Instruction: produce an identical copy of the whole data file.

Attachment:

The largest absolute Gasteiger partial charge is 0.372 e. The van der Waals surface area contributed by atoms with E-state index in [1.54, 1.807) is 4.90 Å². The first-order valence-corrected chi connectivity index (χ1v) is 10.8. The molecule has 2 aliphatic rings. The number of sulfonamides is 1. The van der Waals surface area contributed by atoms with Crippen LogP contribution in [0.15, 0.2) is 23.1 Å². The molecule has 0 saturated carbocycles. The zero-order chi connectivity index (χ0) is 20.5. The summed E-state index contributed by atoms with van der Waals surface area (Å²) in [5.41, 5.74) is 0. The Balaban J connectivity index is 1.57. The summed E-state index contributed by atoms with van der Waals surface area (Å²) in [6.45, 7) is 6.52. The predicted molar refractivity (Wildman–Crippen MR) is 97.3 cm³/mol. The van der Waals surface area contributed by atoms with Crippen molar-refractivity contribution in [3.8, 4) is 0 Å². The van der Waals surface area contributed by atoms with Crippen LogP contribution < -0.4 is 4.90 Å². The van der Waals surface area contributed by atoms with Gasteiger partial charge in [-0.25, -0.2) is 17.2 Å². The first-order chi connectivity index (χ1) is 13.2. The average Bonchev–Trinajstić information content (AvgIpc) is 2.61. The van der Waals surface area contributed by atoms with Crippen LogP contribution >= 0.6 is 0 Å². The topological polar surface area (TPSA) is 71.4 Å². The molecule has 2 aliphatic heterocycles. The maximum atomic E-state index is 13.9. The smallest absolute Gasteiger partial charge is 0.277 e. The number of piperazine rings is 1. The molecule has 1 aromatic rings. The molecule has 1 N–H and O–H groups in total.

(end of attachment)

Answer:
The largest absolute Gasteiger partial charge is 0.372 e. The van der Waals surface area contributed by atoms with E-state index in [1.54, 1.807) is 4.90 Å². The first-order valence-corrected chi connectivity index (χ1v) is 10.8. The molecule has 2 aliphatic rings. The number of sulfonamides is 1. The van der Waals surface area contributed by atoms with Crippen LogP contribution in [0.15, 0.2) is 23.1 Å². The molecule has 0 saturated carbocycles. The zero-order chi connectivity index (χ0) is 20.5. The summed E-state index contributed by atoms with van der Waals surface area (Å²) in [5.41, 5.74) is 0. The Balaban J connectivity index is 1.57. The summed E-state index contributed by atoms with van der Waals surface area (Å²) in [6.45, 7) is 6.52. The predicted molar refractivity (Wildman–Crippen MR) is 97.3 cm³/mol. The van der Waals surface area contributed by atoms with Crippen molar-refractivity contribution in [3.8, 4) is 0 Å². The van der Waals surface area contributed by atoms with Crippen LogP contribution < -0.4 is 4.90 Å². The van der Waals surface area contributed by atoms with Gasteiger partial charge in [-0.25, -0.2) is 17.2 Å². The first-order chi connectivity index (χ1) is 13.2. The average Bonchev–Trinajstić information content (AvgIpc) is 2.61. The van der Waals surface area contributed by atoms with Crippen LogP contribution >= 0.6 is 0 Å². The topological polar surface area (TPSA) is 71.4 Å². The molecule has 2 aliphatic heterocycles. The maximum atomic E-state index is 13.9. The smallest absolute Gasteiger partial charge is 0.277 e. The number of piperazine rings is 1. The molecule has 1 aromatic rings. The molecule has 1 N–H and O–H groups in total.